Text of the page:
A collaboration of the National Endowment for the Arts and the U.S. Department of Commerce’s Bureau of Economic Analysis (BEA), the [Arts and Cultural Production Satellite Account] is the first federal effort to provide in-depth analysis of the arts and cultural sector's contributions to the U.S. economy. This latest ACPSA data is from 2014 and reveals that the arts and cultural sector contributed $729.6 billion or 4.2 percent to the U.S. economy that year. Between 1998 and 2014, the contribution of arts and culture to the nation’s gross domestic product grew by 35.1 percent.

Posted on April 19, 2017 by Monica

In a recent blog post, June Wilson and Lenore Hanisch of the Quixote Foundation discuss the decision to close the foundation and spend its entire endowment:

Spending up allowed us to see clearly that our philanthropy was not about our personal, family or institutional legacy, it was about the work of our grantees and the change they work tirelessly to realize. It enabled us to embrace conflict and seek resolution. It encouraged us to approach our grantmaking strategy with a greater sense of creativity, not restriction. Knowing that we had limited time and resources, we found a clearer path that was ultimately more satisfying to us as individuals and more impactful for our organization and the field.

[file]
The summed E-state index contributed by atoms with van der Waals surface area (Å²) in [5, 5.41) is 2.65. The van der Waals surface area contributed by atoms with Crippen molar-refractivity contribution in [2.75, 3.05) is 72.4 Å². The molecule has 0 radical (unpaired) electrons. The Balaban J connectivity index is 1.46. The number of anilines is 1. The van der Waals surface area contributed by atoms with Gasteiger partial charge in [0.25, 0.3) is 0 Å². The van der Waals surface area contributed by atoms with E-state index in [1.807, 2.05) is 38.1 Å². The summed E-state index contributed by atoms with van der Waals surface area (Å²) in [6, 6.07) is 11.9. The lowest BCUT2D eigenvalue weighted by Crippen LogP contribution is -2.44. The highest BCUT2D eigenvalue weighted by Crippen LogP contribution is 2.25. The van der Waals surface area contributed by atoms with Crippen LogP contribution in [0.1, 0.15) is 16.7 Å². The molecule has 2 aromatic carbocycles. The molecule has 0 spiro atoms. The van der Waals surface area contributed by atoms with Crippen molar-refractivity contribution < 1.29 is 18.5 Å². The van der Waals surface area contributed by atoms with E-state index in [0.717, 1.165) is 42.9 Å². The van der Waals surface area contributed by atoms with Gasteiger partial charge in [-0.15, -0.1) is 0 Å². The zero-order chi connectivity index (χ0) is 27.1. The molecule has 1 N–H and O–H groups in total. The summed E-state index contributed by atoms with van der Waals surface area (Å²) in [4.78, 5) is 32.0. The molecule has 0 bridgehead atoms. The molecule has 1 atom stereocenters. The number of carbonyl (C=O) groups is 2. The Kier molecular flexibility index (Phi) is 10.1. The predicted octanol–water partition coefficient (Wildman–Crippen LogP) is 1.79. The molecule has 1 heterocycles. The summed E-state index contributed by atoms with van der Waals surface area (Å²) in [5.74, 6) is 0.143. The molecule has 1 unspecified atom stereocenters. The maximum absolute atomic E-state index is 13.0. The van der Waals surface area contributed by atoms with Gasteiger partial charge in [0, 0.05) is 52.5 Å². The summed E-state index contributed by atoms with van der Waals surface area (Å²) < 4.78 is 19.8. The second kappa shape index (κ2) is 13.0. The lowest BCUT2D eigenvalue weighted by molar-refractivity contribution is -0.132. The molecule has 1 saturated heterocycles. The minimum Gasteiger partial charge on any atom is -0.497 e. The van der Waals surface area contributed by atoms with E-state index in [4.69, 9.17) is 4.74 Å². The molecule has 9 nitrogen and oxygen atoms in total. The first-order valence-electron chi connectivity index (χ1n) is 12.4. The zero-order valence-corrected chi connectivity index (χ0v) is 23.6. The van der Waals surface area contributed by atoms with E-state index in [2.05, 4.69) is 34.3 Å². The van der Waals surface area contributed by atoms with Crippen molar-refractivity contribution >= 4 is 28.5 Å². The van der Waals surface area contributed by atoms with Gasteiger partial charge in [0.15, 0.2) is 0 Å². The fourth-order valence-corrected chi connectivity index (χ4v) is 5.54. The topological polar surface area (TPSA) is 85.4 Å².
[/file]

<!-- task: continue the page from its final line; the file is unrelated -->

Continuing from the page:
Posted on April 19, 2017 by Steve

In the latest issue of the GIA Reader, Sonia BasSheva Mañjon writes about her work with Ohio State University to investigate economic empowerment with an arts and culture lens in order to better understand the needs in rural America. Read “From Whitesburg, Kentucky, to Washington Court House, Ohio: An Academic Explores Economic Empowerment through Cultural Revitalization.”